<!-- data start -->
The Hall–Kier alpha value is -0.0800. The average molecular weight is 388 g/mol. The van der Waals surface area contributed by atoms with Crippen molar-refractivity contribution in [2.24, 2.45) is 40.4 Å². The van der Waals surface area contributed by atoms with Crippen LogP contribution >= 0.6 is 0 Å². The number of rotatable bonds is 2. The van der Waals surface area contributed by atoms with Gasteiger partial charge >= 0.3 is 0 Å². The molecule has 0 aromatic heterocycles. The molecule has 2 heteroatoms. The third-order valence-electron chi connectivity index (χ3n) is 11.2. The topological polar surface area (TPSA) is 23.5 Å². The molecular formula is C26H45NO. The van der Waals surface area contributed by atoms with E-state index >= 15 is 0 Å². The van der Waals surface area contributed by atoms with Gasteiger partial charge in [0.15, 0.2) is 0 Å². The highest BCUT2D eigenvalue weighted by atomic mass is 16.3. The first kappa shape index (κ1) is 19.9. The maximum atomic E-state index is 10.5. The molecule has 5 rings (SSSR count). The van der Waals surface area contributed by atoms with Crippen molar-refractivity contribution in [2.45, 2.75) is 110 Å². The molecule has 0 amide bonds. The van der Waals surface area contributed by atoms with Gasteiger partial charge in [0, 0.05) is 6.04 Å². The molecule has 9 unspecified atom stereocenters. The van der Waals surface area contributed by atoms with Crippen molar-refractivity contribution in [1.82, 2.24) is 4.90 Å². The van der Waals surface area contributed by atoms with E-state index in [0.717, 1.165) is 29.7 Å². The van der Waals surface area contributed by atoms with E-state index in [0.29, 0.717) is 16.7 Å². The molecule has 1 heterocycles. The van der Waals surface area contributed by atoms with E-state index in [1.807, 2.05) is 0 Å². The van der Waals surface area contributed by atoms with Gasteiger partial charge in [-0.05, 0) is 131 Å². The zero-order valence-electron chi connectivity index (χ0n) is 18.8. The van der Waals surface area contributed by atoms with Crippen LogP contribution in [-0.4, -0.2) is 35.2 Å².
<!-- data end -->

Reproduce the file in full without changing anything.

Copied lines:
The Hall–Kier alpha value is -0.0800. The average molecular weight is 388 g/mol. The van der Waals surface area contributed by atoms with Crippen molar-refractivity contribution in [2.24, 2.45) is 40.4 Å². The van der Waals surface area contributed by atoms with Crippen LogP contribution >= 0.6 is 0 Å². The number of rotatable bonds is 2. The van der Waals surface area contributed by atoms with Gasteiger partial charge >= 0.3 is 0 Å². The molecule has 0 aromatic heterocycles. The molecule has 2 heteroatoms. The third-order valence-electron chi connectivity index (χ3n) is 11.2. The topological polar surface area (TPSA) is 23.5 Å². The molecular formula is C26H45NO. The van der Waals surface area contributed by atoms with E-state index >= 15 is 0 Å². The van der Waals surface area contributed by atoms with Gasteiger partial charge in [0.15, 0.2) is 0 Å². The highest BCUT2D eigenvalue weighted by atomic mass is 16.3. The first kappa shape index (κ1) is 19.9. The maximum atomic E-state index is 10.5. The molecule has 5 rings (SSSR count). The van der Waals surface area contributed by atoms with Crippen molar-refractivity contribution in [2.45, 2.75) is 110 Å². The molecule has 0 amide bonds. The van der Waals surface area contributed by atoms with Gasteiger partial charge in [0, 0.05) is 6.04 Å². The molecule has 9 unspecified atom stereocenters. The van der Waals surface area contributed by atoms with Crippen molar-refractivity contribution in [1.82, 2.24) is 4.90 Å². The van der Waals surface area contributed by atoms with E-state index in [0.717, 1.165) is 29.7 Å². The van der Waals surface area contributed by atoms with E-state index in [0.29, 0.717) is 16.7 Å². The molecule has 1 heterocycles. The van der Waals surface area contributed by atoms with E-state index in [1.807, 2.05) is 0 Å². The van der Waals surface area contributed by atoms with Gasteiger partial charge in [-0.05, 0) is 131 Å². The zero-order valence-electron chi connectivity index (χ0n) is 18.8. The van der Waals surface area contributed by atoms with Crippen LogP contribution in [-0.4, -0.2) is 35.2 Å².